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Moore v. Willis

United States District Court, S.D. California

September 8, 2014

MICHAEL E. MOORE, JAMES RODENBO, Plaintiffs,
v.
VICTOR WILLIS, Defendant.

ORDER GRANTING MOTION TO REMAND

BARRY TED MOSKOWITZ, Chief District Judge.

Judgment Creditor Van Wyck, Inc., has filed a motion to remand this action to state court. For the reasons discussed below, Van Wyck's motion is GRANTED.

I. BACKGROUND

In October, 2010, this suit was commenced by Plaintiffs Michael E. Moore and Jason Rodenbo in the Superior Court of California. Plaintiffs sued Defendant Victor Willis for breach of a legal services contract.

On May 23, 2011, default judgment was entered against Willis and in favor of Plaintiffs.

On May 22, 2014, the judgment was assigned to Van Wyck. On June 10, 2014, Van Wyck filed a motion to appoint a receiver to aid in collection of the judgment by taking possession of and conducting a sale of copyright interests claimed by Willis in certain musical compositions. Those copyrights are the subject of a separate action pending before this Court, Scorpio, et al. v. Willis, 11cv1557 BTM.

On July 3, 2014, Willis removed the action to this Court.

On August 8, 2014, Van Wyck filed its motion to remand.

On August 22, 2014, Willis filed a motion to consolidate this case with the Scorpio case.

II. DISCUSSION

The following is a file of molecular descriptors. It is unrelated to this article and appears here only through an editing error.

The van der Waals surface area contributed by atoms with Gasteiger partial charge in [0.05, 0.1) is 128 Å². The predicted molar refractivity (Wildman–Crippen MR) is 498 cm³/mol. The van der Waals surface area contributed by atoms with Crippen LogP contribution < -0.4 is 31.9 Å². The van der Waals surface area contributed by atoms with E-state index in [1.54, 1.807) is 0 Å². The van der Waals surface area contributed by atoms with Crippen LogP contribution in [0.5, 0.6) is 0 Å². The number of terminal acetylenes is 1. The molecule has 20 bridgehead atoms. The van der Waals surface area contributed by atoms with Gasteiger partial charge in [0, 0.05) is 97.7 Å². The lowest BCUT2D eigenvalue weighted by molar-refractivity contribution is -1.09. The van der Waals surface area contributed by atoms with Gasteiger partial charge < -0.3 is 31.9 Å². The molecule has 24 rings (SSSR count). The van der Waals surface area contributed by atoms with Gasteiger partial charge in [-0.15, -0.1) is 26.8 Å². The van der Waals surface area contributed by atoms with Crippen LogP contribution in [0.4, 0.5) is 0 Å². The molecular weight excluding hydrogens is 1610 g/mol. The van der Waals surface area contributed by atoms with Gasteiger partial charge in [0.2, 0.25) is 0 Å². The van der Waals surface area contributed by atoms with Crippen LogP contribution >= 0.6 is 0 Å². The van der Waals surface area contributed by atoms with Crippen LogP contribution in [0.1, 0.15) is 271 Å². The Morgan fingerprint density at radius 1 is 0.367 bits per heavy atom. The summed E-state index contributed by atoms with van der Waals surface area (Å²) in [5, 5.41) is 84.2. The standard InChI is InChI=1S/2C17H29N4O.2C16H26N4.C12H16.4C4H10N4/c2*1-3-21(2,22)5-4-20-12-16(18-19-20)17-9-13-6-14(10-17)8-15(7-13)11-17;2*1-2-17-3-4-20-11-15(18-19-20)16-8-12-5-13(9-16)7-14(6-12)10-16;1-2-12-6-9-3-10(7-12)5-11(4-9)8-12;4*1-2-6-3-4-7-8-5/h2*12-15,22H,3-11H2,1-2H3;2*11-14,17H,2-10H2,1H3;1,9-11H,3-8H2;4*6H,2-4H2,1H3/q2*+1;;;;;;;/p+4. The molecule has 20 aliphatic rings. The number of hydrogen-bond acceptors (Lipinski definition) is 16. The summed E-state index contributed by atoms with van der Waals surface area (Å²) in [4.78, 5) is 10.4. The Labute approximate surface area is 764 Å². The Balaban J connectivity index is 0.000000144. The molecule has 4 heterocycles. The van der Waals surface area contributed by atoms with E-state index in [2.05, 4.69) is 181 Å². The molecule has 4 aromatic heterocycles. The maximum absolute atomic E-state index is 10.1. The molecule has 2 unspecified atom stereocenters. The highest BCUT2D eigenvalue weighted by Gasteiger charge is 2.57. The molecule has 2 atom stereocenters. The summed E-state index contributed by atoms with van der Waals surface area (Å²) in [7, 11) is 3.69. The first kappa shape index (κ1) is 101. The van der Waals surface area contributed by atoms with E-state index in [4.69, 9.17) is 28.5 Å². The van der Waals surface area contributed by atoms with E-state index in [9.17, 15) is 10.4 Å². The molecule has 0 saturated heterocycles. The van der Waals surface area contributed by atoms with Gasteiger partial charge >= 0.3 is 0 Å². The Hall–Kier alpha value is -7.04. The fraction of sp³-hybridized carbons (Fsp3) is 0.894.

Van Wyck moves to remand this action on the ground that the Court has no subject matter jurisdiction. As discussed below, the Court agrees with Van Wyck.

The removing defendant always has the burden of establishing that removal is proper, and the court resolves all ambiguity in favor of remand to state court. Gaus v. Miles, Inc. , 980 F.2d 564, 566 (9th Cir. 1992). In his Notice of Removal, Willis contends that the Court has original jurisdiction over the matter because Van Wyck's claim "arises under copyright law."

Under the "well-pleaded complaint" rule, federal-question jurisdiction extends over "only those cases in which a well-pleaded complaint establishes either that federal law creates the cause of action or that the plaintiff's right to relief necessarily depends on resolution of a substantial question of federal law." Franchise Tax Bd. of California v. Construction Laborers Vacation Trust , 463 U.S. 1, 14 (1983). This rule makes a plaintiff the "master of his complaint" and allows him to "avoid federal jurisdiction by relying exclusively on state law." Balcorta v. Twentieth Century-Fox Film Corp. , 208 F.3d 1102, 1106 (9th Cir. 2000). In determining whether a state claim depends on the resolution of a federal question to such an extent that subject matter jurisdiction is triggered, courts ask whether the federal question is "basic" and "necessary" as opposed to "collateral" and "merely possible, " "pivotal" as opposed to "incidental, " or "direct and essential" as opposed to "attenuated." Lippitt v. Raymond James Financial Serv., Inc. , 340 F.3d 1033, 1045 (9th Cir. 2003).

Here, the state claim is for breach of contract. (Amended Complaint attached to Notice of Removal). The complaint does not seek remedies under the Copyright Act or involve copyrights at all. Furthermore, the state claim does not necessarily depend on a resolution of copyright issues. To the extent copyright issues are involved in post-judgment enforcement proceedings, the federal issues are collateral and do not bear upon the merits of Plaintiffs' claim. See, e.g., Tulsa Industr. Auth. v. Tulsa Airports Improvement Trust, 2013 WL 5964012, at *4 (N.D. Okla. Nov. 7, 2013) (holding that state law claim did not necessarily raise a federal issue where the ...


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